Tag Archives: 1892

Clock House pub Robinson Road

Referred to in an article about the theft of lead.

Illustrated Police News – Saturday 26 March 1892


On Thursday, at the Croydon County Police-court, a youth, described as a labourer, named Edward Haines, giving his address as 1, Charlwood-terrace, Charlwood- road, Tooting, was charged with being concerned, with two other men not in custody, in stealing from the Clock House, Robinson-road, Collier’s-wood, a quantity of lead piping, value 16s., the property of Mr. William Dedman, a licensed victualler, of Mitcham.

John Roberts, of the Clock House, deposed that the lead had been stolen from the roof of an outhouse.

George Elliott, a lad, residing at 5, Harewood-road, Collier’s-wood, stated that on Monday he saw the prisoner with another man come out of the Clock House. They were joined by another man who stood outside. One carried a sack on his back, and it appeared to be very heavy.

Detective Thomas White, W Division, said that the prisoner was pointed out to him by the last witness. He arrested him on suspicion, and he said, “You have made.. a mistake,” but afterwards said, “I admit being there, but did not share in the money.”

A remand was granted for further inquiries.

Oscar Berridge Shelswell

Listed in the 1915 Kelly’s Directory as

Shelswell, Oscar Berridge M.R.C.S.Eng., L.R.C.P.Lond. surgeon & medical officer to the Holborn Union, Mitcham workshouse, Sibford, Lower Green west

which meant that he lived at Sibford, and was employed at the workhouse.

He was married in 1892.

From the British Newspaper Archive (subscription required) :
Banbury Guardian – Thursday 09 June 1892


The picturesque village of Stainton-in-Cleveland Yorkshire, was en fete on the 1st inst., the occasion being the marriage of Mr. Oscar Berridge Shelswell L.R.C.P. (Lond.), M.R.C.S. (England), of Mitcham, Surrey, to Miss Annie Elizabeth Lucy Wilkinson, second daughter of the Rev. T. H. Wilkinson, Vicar of the parish, and until recently Vicar of Ratley, Banbury. The ceremony was performed by the bride’s father, assisted by her brothers, the Rev H A Wilkinson, B.A., and the Rev. C. T. B. Wilkinson B.A.

The service was fully choral. The bride who was given away by her eldest brother, Mr. C. J. Wilkinson, M.R.C.S., of Bolton, was attired in a dress of rich ivory corded silk trimmed with lace and natural orange blossoms, coronet of the same, and long tulle veil secured by pearl pins. Her bouquet, the gift the bridegroom, was composed of white lilac and lilies of the valley.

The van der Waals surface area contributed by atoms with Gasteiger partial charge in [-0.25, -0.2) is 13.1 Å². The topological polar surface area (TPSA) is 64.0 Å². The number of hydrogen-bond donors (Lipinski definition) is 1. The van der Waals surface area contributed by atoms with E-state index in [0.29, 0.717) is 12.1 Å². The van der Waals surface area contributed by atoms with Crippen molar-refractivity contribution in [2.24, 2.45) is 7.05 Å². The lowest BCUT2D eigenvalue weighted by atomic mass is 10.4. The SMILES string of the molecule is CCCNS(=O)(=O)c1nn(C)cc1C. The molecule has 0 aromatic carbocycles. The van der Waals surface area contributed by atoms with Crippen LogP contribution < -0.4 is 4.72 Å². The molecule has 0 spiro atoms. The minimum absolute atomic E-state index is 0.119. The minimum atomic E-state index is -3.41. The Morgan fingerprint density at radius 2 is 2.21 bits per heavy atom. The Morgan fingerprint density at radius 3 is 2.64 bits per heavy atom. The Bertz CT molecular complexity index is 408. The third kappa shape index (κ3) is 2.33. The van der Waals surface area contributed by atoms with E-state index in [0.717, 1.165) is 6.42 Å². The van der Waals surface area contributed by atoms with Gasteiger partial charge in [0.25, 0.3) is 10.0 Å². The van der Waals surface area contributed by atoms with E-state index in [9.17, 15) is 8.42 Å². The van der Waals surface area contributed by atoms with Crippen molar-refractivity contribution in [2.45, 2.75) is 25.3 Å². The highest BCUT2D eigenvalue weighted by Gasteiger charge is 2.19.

She was attended by four bridesmaids Miss Agnes Wilkinson (sister of the bride), Miss Augusta Berridge (cousin of the bridegroom), Miss Emily Rayner, and Miss Mary Hobson, who wore costumes of maize crepon, with fichus of white chiffon, fancy Leg-horn hats trimmed with white chiffon and Marguerites. The bridegroom presented each with a dainty pearl and diamond spray brooch, and they carried bouquets of Marguerites and lillies of the valley.

Mr. Burton Luxmore, of London, acted as best man. The bride’s mother was attired in myrtle green silk trimmed with blue and silver brocade, handsome white China silk shawl, and lace bonnet to match.

The path by which the bridal procession returned to the vicarage was spanned by floral arches, and strewn with flowers by the school children, the return of the party being greeted with a feu de joie in the vicarage grounds.

Later in the afternoon the newly-wedded couple left en route for the Continent. The bride’s travelling dress was of fawn corduroy, trimmed with jewelled passementerie.

In the evening to celebrate the happy event, the school children, Sunday School teachers, and members of the Girl’s Friendly Society were entertained to tea in the vicarage garden, after which an adjournment was made to a field, kindly lent by Mr, John Jackson, where various sports and races were indulged in. Prizes were subsequently distributed by Mrs. Wilkinson, and the proceedings were brought to conclusion by dance in the village school-room. The wedding presents were numerous and valuable.

Ad from 6th November 1914:

GENERAL, able to do plain cooking, and HOUSEMAID. Early dinner. Good outings. Swiss not objected to. £18 — £20.
— Mrs. Shelswell, Sibford, Mitcham.